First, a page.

Iga Swiatek suffered a rare loss on clay when she fell to No.2 Aryna Sabalenka in the Mutua Madrid Open final on Saturday, but the Polish player is keeping her fortnight in perspective following the year's first WTA 1000 clay-court event.

"We just played on a good level, but [Sabalenka] was better today," Swiatek said in her post-match press conference. "Maybe sometimes I could be more proactive, but honestly, I think we both played good. I don't have any big regrets."

Swiatek still has a stellar 27-2 win-loss record on clay since the start of 2022, with her only other loss on that surface in that timeframe coming to Caroline Garcia in the 2022 Warsaw quarterfinals.

"Sometimes it's tougher, sometimes it's easier," Swiatek said. "That's why we have variety in tennis, and that's why sometimes players are playing better on some surfaces and some on different [surfaces]. But it doesn't really matter because she won, and I just respect that and I don't want to take it from Aryna."

Despite going home without the title, Swiatek still posted her career-best result in her second appearance in Madrid. She has only lost to Sabalenka and former World No.1 Ashleigh Barty at the event.

"I think [the final] was really tight, and it was a matter of kind of a few centimeters, you know, and sometimes it's in, sometimes it's out," Swiatek said. "But I did my best to keep the intensity and still keep the control here. 

"Maybe next year I'm gonna know better if I can do even more or not, but for sure I did 100 percent of what I could, so no regrets."

Diego Souto/Mutua Madrid Open

No.1 Swiatek and No.2 Sabalenka contested their second straight final after Swiatek won their showdown in Stuttgart two weeks ago, cementing their rivalry as the one to watch for the remainder of the clay-court season.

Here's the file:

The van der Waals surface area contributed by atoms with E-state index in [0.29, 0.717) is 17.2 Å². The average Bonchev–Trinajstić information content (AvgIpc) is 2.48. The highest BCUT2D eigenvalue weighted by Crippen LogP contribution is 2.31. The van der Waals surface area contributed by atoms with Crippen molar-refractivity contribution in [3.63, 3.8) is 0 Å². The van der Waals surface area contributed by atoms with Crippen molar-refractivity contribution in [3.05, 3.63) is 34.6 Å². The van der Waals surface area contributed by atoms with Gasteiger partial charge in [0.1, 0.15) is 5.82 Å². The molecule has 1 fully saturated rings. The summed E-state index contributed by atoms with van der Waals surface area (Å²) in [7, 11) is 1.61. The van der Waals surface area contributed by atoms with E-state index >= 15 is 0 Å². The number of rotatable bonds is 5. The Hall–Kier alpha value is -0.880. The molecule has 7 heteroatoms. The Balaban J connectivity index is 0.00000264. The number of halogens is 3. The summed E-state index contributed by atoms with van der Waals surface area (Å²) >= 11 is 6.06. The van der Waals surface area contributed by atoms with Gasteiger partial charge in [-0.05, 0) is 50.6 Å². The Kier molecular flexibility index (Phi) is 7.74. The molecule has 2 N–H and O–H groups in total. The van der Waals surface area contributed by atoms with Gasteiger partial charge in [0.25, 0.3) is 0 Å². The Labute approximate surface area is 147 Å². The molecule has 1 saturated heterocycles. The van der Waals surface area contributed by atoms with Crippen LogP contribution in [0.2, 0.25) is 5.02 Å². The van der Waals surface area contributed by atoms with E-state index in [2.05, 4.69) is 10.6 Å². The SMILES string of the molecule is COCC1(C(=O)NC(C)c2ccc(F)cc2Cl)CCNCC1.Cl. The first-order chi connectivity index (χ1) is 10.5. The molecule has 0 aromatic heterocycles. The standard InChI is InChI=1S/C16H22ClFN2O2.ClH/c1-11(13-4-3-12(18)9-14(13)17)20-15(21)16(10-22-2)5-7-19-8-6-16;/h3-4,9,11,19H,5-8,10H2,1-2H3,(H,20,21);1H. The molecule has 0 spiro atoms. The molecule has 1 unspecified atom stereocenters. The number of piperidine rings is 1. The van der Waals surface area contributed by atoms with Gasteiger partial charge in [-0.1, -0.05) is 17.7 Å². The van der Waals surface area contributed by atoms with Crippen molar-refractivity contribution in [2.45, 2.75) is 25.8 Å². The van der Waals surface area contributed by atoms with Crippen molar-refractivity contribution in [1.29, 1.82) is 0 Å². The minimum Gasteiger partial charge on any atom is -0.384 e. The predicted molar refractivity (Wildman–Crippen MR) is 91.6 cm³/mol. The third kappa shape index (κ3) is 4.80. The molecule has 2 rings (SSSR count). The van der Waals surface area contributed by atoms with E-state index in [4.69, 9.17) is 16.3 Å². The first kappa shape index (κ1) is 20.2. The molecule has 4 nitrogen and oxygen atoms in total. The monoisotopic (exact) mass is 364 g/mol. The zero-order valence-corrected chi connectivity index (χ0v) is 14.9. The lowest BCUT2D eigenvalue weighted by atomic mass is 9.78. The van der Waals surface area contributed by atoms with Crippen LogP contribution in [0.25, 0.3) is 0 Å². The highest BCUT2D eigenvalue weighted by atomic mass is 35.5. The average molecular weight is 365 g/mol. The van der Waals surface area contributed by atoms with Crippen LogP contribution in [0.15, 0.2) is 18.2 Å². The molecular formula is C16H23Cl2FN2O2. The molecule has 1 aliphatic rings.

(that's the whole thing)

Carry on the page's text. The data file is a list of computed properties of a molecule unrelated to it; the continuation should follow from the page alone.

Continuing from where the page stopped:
Madrid featured the first WTA 1000 final between the top two players in the rankings since No.1 Serena Williams beat No.2 Li Na to win the 2014 Miami Open.

This is only the third time in the past four decades in which the top-two ranked players have met multiple times on clay in a single season. Even more final meetings between the two are possible, with Rome starting next week and Roland Garros looming.

"Me and Aryna, I feel like we're just hard workers," Swiatek said. "I know that she's super professional as well in terms of fitness and other stuff, and we're kind of progressing no matter if we're on top or not, so I think that's why we are kind of solid."

Swiatek will still maintain her position at World No.1 in Monday's updated rankings, although Sabalenka is narrowing the gap. Regardless, Swiatek continues to identify accomplishments beyond the rankings to spur herself on.

"People are saying it's tough to get to the top, but staying at the top is even tougher," Swiatek said. "I don't know, I haven't lived enough to know if that's true or not.

"It's just a matter of not thinking about that you're gonna stay here, but it's more like reaching to other stuff that can motivate you and that you can do better, no matter what position you're in.

"That was the change for me in terms of how I felt at the beginning of the season with the pressure of being World No.1, and how I feel right now."